Every now and then I find myself needing to remember how HTTP request timeouts work in Go, and how to configure them. This has changed over time as http.Client gained the Timeout option, the various Timeout options you can set on the http.Transport and its underlying net.Dialer, and eventually the introduction of the context package in Go 1.7 that allows us to set a timeout/deadline on the request which in turn lead to the deprecation of http.Read More
Baby's first tracing in GoToSocial
As I got into the ActivityPub side of the Fediverse I ended up hosting my own instance. Fediverse after all. But I wanted something I could easily operate and run which meant Mastodon was out and most Elixir-based solutions aren’t entirely simple to deploy and manage. Thankfully I stumbled across GoToSocial which is written in Go and has a fabulous community to boot.
GoToSocial’s niche is small or single-user instances running on low-powered devices, like single-board computers or old laptops repurposed as home servers.Read More
Pulumi and the mystery of the integer ID
In Pulumi resources have inputs and outputs. Inputs are fairly obvious but Outputs have some interesting characteristics that are worth taking a closer look at. Outputs are effectively promises to resolve to a value once a resource is created. Outputs can in turn be used as inputs to a different resource which has the nice side-effect of establishing ordering/dependencies.
When using Pulumi with Go you’ll see that resource structs have a $TypeOutput for most of their fields, like StringOutput.Read More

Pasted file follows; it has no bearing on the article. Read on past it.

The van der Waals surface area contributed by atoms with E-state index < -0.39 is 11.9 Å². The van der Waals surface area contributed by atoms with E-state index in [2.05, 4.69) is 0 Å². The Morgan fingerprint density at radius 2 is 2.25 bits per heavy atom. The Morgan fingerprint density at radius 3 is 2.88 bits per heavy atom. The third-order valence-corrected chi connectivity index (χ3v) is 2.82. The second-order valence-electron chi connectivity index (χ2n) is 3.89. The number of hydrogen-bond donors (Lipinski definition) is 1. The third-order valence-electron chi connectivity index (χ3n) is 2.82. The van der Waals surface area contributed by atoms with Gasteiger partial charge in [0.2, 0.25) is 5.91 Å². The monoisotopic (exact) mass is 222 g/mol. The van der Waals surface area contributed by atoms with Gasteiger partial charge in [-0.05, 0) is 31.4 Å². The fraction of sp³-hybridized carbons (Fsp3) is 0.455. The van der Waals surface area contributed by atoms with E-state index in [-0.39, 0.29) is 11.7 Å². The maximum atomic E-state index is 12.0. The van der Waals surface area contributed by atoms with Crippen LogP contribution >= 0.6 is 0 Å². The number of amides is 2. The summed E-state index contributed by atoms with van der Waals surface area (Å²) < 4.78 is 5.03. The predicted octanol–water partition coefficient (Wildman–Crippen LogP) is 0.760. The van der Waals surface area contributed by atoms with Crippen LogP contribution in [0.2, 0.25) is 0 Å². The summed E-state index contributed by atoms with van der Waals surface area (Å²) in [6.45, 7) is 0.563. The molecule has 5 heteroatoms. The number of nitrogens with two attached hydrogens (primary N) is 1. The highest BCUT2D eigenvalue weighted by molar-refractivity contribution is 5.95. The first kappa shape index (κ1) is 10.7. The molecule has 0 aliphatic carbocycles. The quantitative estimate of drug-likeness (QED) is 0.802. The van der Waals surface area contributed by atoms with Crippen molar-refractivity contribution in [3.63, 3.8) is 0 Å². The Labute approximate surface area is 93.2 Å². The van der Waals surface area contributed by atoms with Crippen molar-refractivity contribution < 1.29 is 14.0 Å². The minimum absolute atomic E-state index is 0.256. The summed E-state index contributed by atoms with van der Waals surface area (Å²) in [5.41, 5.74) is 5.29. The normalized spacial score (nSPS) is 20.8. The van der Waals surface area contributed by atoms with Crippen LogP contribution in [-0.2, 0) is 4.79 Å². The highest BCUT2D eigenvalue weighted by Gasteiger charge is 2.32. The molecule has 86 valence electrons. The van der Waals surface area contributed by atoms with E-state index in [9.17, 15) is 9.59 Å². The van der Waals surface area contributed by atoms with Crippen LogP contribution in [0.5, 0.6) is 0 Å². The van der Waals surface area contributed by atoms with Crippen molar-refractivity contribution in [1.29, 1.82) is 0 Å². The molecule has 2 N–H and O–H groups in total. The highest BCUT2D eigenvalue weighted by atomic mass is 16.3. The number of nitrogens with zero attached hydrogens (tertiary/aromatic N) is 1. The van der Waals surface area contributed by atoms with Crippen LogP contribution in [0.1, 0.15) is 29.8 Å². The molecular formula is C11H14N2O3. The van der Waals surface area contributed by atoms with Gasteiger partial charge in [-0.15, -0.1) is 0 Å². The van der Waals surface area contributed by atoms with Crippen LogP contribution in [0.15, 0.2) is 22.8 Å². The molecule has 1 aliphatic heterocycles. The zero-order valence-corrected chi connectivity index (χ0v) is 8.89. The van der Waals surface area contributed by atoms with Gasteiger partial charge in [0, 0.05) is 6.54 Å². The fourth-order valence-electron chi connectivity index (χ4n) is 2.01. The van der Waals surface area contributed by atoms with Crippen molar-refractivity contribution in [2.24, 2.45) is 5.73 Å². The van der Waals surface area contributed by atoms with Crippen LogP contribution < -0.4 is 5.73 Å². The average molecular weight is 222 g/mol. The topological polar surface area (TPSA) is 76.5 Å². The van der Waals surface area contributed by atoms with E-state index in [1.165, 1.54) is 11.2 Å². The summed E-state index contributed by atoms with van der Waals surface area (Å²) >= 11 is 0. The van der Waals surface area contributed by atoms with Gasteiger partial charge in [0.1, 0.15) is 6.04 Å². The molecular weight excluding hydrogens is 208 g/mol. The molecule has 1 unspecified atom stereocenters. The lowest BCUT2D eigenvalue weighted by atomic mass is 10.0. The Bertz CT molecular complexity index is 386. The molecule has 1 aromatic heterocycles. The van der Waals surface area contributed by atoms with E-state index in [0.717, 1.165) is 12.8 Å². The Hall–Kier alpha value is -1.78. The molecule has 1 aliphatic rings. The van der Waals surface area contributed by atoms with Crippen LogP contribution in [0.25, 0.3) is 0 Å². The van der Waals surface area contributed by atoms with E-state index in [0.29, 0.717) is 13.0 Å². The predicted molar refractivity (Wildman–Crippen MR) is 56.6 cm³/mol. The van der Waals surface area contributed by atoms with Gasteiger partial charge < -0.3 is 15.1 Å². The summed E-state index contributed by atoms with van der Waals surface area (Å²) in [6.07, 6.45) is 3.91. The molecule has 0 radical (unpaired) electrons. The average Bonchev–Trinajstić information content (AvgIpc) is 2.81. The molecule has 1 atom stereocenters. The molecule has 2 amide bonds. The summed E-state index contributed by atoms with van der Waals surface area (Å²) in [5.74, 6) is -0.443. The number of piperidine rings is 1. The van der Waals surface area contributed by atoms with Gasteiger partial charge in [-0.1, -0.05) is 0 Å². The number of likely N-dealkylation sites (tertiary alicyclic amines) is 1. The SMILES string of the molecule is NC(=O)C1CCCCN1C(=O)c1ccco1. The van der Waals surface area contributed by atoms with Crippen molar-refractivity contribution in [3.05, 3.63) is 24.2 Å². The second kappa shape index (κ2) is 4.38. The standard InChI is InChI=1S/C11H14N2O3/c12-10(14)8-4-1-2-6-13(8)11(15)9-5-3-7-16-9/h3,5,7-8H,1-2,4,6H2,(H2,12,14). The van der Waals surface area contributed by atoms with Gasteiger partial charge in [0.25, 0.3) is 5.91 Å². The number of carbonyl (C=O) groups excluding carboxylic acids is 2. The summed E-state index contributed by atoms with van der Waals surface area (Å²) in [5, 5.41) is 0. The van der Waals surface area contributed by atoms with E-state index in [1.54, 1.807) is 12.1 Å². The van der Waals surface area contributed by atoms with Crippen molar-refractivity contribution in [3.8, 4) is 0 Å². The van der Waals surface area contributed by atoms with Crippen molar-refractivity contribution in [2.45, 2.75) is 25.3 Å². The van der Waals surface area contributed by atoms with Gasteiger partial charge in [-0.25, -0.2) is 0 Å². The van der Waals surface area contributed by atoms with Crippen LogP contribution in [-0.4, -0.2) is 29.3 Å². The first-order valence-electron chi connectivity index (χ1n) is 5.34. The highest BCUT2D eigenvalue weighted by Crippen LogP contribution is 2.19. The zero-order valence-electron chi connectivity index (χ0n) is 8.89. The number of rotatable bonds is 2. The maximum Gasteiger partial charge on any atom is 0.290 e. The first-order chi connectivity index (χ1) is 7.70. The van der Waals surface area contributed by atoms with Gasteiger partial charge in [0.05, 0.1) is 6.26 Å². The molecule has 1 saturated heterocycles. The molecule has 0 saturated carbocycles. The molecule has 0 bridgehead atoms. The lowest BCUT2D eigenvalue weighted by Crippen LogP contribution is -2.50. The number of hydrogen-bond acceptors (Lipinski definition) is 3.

Pulumi Component Resources
A component resource is essentially a bundling of a number of resources. For example, when I want to provision a server I also need to assign it IPv4 and IPv6 addresses. I can do this independently, or I can create a custom Server component that does these things for me. This lets me encapsulate the way I work with infrastructure in my code and I can test the behaviour of a component.Read More
Implementing SSRF protections in Go
Server-Side Request Forgery is a web security vulnerability in which we attempt to trick the server to access resources that we, the client who did the request, would normally not be able to access. In practice this usually means trying to access other resources within the network the server is running in or other services on the same host.
This usually happens when there’s a way for an attacker to control the URL a server is going to access.Read More
Monitoring my WiFi access point with Prometheus
My home WiFi router is an ASUS RT-AC66U. It’s a great device with a tolerable manufacturer provided UI and quite a lot of advanced features. Though it’s marketed as a WiFi router I use it as a WiFi access point and switch, it doesn’t route. I have a Linux box that does that.
Since a lot of my devices are wireless a lot of my traffic flows through my WiFi access point.Read More